Nitrogen and the Great Bay

How New EPA Regulations Could Spike Sewer Rates

The Environmental Protection Agency (EPA) is proposing to add nitrogen discharge limits to Dover's wastewater treatment plant permit. If that happens, Dover's sewer rates will increase significantly, depending on the nitrogen limit established in the new permit. The EPA issued a draft permit to Dover in 2013. The draft permit outlines the proposed, additional restrictions. The draft permit can be viewed here.

The City of Dover continues to encourage, support and lead further study of the science upon which the proposed discharge limits are based. To that end, the City of Dover joined with neighboring communities also affected by the proposed discharge limits, forming the Great Bay Municipal Coalition. The coalition consists of the cities of Dover, Portsmouth and Rochester. The coalition aims to ensure the discharge limits are based on sound science, and has raised concerns about the analysis performed by the NH Department of Environmental Services used to establish the “nutrient criteria,” which is the primary document referenced in the EPA mandate to reduce the nitrogen discharge at the Dover wastewater treatment plant to 3 milligrams per liter.

Dover and the Coalition support a workable, alternative approach, which reduces the cost and reduces nitrogen in Great Bay as further study determines the level of reduction needed.


Peer Review

The City of Dover, along with Portsmouth and Rochester, reached an agreement with the New Hampshire Department of Environmental Services in April 2013 to conduct an independent review of the 2009 DES Nutrient Criteria document that largely influenced the EPA’s proposed significant nitrogen discharge limits for wastewater treatment plants. The DES document, “Numeric Nutrient Criteria for Great Bay Estuary”, analyzes available water quality data from the Great Bay estuary, and proposes nitrogen water quality standards for estuary waters.

The peer review is based on questions posed jointly by all three cities, as well as DES. In framing the review, all parties agreed on the scope of work and jointly selected four recognized experts with extensive expertise on estuarine ecology with no conflicts of interest or previous studies of the Great Bay estuary. In addition, public comments were encouraged from other interested parties, including the EPA and the Conservation Law Foundation.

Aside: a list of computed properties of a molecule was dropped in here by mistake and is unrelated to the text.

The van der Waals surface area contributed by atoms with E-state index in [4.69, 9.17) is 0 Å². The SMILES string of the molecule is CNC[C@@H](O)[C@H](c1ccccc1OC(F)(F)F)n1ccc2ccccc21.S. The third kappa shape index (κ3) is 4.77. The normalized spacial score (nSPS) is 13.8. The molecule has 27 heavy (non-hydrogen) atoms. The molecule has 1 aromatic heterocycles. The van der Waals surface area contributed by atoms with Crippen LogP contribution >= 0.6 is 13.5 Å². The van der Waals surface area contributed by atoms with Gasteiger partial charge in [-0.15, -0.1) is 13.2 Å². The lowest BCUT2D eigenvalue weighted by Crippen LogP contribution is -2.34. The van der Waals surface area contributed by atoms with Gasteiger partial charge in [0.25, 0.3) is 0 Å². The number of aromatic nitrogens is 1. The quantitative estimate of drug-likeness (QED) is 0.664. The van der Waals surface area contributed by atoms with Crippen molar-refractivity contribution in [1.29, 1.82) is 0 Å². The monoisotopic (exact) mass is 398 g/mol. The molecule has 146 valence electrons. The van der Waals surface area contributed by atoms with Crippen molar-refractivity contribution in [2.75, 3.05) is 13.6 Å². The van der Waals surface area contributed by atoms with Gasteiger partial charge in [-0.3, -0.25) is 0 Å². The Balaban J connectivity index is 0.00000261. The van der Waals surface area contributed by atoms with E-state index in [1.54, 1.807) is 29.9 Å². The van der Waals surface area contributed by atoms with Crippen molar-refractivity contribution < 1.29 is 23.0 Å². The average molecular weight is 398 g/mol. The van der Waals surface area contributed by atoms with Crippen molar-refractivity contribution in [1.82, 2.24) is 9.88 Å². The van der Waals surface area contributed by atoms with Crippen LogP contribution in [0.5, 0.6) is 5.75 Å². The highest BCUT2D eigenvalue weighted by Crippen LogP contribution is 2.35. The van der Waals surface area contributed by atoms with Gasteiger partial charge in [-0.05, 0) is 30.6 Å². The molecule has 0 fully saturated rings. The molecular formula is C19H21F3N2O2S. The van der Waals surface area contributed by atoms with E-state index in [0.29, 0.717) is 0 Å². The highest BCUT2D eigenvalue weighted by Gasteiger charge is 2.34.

The final report of the peer review panel was issued on Feb. 13, 2014. The complete report can be viewed here.

The Coalition communities are meeting with NHDES representatives in a cooperative effort to determine how best to move forward based on the conclusions presented in the Peer Review Report.

The 2009 DES report that prompted the peer review can be viewed The report can be found here.


The Adaptive Management Plan

The City of Dover continues to support a less costly approach that is nonetheless based on science and still addresses nitrogen reduction in Great Bay. This plan, the Adaptive Management Plan (AMP) limits the nitrogen levels to 8 milligrams per liter; addresses point and nonpoint nitrogen sources; habitat restoration; and monitors progress.

The City Council has voted to support less expensive, alternative measures, including the AMP. In addition, at a goal-setting session on Jan. 28, 2012, and Feb. 1, 2014, the City Council identified this issue as one of its top priorities.

The City of Dover’s environmental projects manager, Dean Peschel, has made several presentations about the AMP and draft permit process, including a workshop session with the City Council in February 2011:




The original (AMP) presentation materials to the City Council can be viewed here.

A summary of the Adaptive Management Plan proposed by the Great Bay Municipal Coalition can be viewed here.


The Economic Impact of Proposed Nitrogen Limitations

Russ Thibeault of Applied Economic Research, prepared a report that outlines the economic impact of EPA mandated wastewater treatment plant upgrades, compared to the AMP.

Among the report's findings are:

  • The coalition communities alone will have to invest between $74 million and $160 million on their treatment plants to meet the possible nitrogen discharge standards;
  • The coalition communities alone will experience annual incremental costs (debt service and incremental operating costs) of $13 million to $25 million per year (measured in constant 2010 dollars) to meet the possible discharge standards;
  • This annual cost averages about $300-500 per household served by the municipal wastewater treatment systems;
  • This annual cost represents a 50 percent to 100 percent increase in current annual costs per household, measured over the six coalition communities.
  • Measured over the 20 year expected life of the WWTP upgrades, the total economic costs (including principal, interest, operating costs, calculated lost revenues, etc.) are $400-$700 million, and $11,000 to $20,000 per household served;
  • The annual operating and capital costs range from 1.7 percent to 2.1 percent of household income, a significant impact measured by EPA’s economic evaluation standards.


The complete report can be viewed here.


EPA Public Hearing